Mentally:

You have more “out of it” days. Post-Its become not just a handy tool, but a lifesaving device that should be covered by health insurance. You find yourself starting to leave yourself little reminder notes that remind you to remind yourself to do something. And you’re not quite sure what that “something” was, because you wrote that part down on another Post-It whose location you don’t quite recall.

You have to take more breaks. I personally look back at my college days and marvel at the amount of “stuff” I was able to soak up. There were books to be read for each class, papers to write, meetings with professors to attend, sorority functions to organize, and friends to be seen. Sleep was an option, and even if you didn’t get 8 hours a night (or 5 or 6), your mind still tended to be pretty sharp in the mornings. When you begin to approach 30, however, it’s a different story. If I don’t get my 8 hours of sleep per night, I feel it the next day–usually because I run into something in a foggy haze. And I have to raise the “I’m cranky” flag for my husband.

That’s not to say that reaching 30 is void of perks, though. You have more experience, whether professional, life, or otherwise. You might not have your life’s calling figured out, but you’ve tried enough things and made enough mistakes to know what it’s not. You’ve either kissed enough frogs to find a prince, or you now have a better understanding of what a non-prince transforming frog looks like (and that you should run away). You pretty much know whether or not you want to get married (or you already are), whether you want to have kids (or already have them), and whether or not you want to continue on the career path you’re on (or whether you don’t).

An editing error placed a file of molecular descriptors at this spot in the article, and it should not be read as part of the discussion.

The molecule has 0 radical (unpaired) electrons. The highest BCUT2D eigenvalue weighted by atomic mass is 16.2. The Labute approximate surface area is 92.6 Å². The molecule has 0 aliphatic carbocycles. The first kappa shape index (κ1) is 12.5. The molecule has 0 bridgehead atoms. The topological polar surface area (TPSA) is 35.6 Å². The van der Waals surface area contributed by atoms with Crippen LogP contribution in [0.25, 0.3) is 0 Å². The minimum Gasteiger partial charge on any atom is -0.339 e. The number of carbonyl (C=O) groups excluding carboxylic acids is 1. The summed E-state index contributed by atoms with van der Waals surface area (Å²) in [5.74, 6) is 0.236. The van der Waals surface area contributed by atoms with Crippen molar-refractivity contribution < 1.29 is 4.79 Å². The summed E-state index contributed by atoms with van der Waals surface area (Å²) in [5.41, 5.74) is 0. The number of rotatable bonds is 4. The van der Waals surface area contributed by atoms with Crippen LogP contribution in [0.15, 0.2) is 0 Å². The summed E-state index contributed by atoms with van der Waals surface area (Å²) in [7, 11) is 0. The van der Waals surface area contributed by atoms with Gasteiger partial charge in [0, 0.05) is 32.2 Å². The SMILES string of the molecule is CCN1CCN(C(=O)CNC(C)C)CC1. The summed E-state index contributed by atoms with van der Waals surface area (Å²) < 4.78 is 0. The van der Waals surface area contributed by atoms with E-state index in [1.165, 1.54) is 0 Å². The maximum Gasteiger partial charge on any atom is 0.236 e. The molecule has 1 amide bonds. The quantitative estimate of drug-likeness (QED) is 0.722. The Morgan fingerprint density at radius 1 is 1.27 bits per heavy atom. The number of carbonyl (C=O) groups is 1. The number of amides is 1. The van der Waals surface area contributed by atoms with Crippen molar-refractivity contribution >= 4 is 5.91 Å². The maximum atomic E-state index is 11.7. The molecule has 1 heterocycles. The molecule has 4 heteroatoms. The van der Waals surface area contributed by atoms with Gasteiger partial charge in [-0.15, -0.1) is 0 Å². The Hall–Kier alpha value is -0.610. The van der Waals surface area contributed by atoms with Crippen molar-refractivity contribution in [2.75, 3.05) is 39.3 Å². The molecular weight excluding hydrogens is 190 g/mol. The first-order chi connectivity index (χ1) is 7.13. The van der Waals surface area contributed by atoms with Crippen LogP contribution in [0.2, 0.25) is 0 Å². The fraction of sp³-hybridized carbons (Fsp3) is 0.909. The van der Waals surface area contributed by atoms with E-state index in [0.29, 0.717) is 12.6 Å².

Turning 30, of course, is not an excuse to become complacent.  There is, however, a balance. For instance, my grandparents, before my grandmother passed away, were avid travelers. They embarked on all sorts of adventures when they were young, and when they were old. They did not let their age stop them from traveling; they did, however, tailor their travels to more comfortably fit their age bracket. They took buses when before they would have hiked, they did group tours when before they would have ventured out solo, and they packed plenty of vitamins when before they would have packed, well, not vitamins.

I will hopefully follow in their footsteps.  As much as I would like to think of myself hiking up the summits of Machu Picchu with a walker, however, I’ll have to take age into consideration.

In the meantime, I’ll try to approach my 30th birthday with realistic expectations of the challenges (and advantages) of that decade. And of course I’ll leave myself a Post-It note reminding me when my birthday is.

Well, it’s almost that time of year again.